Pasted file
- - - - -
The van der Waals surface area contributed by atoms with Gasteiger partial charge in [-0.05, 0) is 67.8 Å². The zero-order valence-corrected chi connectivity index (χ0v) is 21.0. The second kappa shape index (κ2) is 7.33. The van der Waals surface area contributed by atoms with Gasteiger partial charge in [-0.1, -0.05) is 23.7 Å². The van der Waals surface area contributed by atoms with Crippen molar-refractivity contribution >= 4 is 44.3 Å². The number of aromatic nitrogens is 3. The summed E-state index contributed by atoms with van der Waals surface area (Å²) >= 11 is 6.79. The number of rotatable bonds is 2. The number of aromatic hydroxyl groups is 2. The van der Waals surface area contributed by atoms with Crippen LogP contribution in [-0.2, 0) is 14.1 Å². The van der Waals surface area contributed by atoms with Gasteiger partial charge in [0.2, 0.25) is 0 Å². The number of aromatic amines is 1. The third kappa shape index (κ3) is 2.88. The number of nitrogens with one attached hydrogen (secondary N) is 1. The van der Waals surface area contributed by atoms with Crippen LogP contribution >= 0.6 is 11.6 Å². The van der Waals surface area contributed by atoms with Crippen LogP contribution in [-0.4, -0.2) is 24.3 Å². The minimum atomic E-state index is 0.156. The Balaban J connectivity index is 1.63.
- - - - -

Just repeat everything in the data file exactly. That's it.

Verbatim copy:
The van der Waals surface area contributed by atoms with Gasteiger partial charge in [-0.05, 0) is 67.8 Å². The zero-order valence-corrected chi connectivity index (χ0v) is 21.0. The second kappa shape index (κ2) is 7.33. The van der Waals surface area contributed by atoms with Gasteiger partial charge in [-0.1, -0.05) is 23.7 Å². The van der Waals surface area contributed by atoms with Crippen molar-refractivity contribution >= 4 is 44.3 Å². The number of aromatic nitrogens is 3. The summed E-state index contributed by atoms with van der Waals surface area (Å²) >= 11 is 6.79. The number of rotatable bonds is 2. The number of aromatic hydroxyl groups is 2. The van der Waals surface area contributed by atoms with Crippen LogP contribution in [-0.2, 0) is 14.1 Å². The van der Waals surface area contributed by atoms with Gasteiger partial charge in [0.2, 0.25) is 0 Å². The number of aromatic amines is 1. The third kappa shape index (κ3) is 2.88. The number of nitrogens with one attached hydrogen (secondary N) is 1. The van der Waals surface area contributed by atoms with Crippen LogP contribution >= 0.6 is 11.6 Å². The van der Waals surface area contributed by atoms with Crippen LogP contribution in [-0.4, -0.2) is 24.3 Å². The minimum atomic E-state index is 0.156. The Balaban J connectivity index is 1.63.